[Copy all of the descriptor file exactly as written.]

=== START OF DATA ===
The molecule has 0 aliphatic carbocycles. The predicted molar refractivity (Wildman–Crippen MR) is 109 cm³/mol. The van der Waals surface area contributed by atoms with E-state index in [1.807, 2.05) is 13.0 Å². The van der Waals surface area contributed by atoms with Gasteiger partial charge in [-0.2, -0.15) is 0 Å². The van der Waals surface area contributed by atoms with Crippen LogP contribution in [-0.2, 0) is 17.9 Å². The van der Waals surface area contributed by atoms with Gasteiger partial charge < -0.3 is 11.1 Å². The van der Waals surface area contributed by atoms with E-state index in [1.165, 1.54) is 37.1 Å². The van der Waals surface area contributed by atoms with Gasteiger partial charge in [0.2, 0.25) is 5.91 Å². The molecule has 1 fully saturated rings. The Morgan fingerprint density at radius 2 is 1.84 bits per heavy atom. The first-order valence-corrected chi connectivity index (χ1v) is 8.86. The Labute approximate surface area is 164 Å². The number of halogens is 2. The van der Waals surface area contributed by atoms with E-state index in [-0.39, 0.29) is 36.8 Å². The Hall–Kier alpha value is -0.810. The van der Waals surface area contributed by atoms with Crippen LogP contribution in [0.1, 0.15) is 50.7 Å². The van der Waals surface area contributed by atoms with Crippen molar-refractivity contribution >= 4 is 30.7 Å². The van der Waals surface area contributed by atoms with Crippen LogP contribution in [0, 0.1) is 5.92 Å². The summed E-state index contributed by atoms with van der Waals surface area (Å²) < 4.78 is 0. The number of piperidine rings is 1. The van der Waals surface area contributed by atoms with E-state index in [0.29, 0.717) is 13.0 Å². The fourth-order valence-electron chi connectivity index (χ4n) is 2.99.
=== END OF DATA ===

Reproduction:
The molecule has 0 aliphatic carbocycles. The predicted molar refractivity (Wildman–Crippen MR) is 109 cm³/mol. The van der Waals surface area contributed by atoms with E-state index in [1.807, 2.05) is 13.0 Å². The van der Waals surface area contributed by atoms with Gasteiger partial charge in [-0.2, -0.15) is 0 Å². The van der Waals surface area contributed by atoms with Crippen LogP contribution in [-0.2, 0) is 17.9 Å². The van der Waals surface area contributed by atoms with Gasteiger partial charge < -0.3 is 11.1 Å². The van der Waals surface area contributed by atoms with E-state index in [1.165, 1.54) is 37.1 Å². The van der Waals surface area contributed by atoms with Gasteiger partial charge in [0.2, 0.25) is 5.91 Å². The molecule has 1 fully saturated rings. The Morgan fingerprint density at radius 2 is 1.84 bits per heavy atom. The first-order valence-corrected chi connectivity index (χ1v) is 8.86. The Labute approximate surface area is 164 Å². The number of halogens is 2. The van der Waals surface area contributed by atoms with E-state index in [-0.39, 0.29) is 36.8 Å². The Hall–Kier alpha value is -0.810. The van der Waals surface area contributed by atoms with Crippen LogP contribution in [0.1, 0.15) is 50.7 Å². The van der Waals surface area contributed by atoms with Crippen molar-refractivity contribution >= 4 is 30.7 Å². The van der Waals surface area contributed by atoms with Crippen LogP contribution in [0, 0.1) is 5.92 Å². The summed E-state index contributed by atoms with van der Waals surface area (Å²) < 4.78 is 0. The number of piperidine rings is 1. The van der Waals surface area contributed by atoms with E-state index in [0.29, 0.717) is 13.0 Å². The fourth-order valence-electron chi connectivity index (χ4n) is 2.99.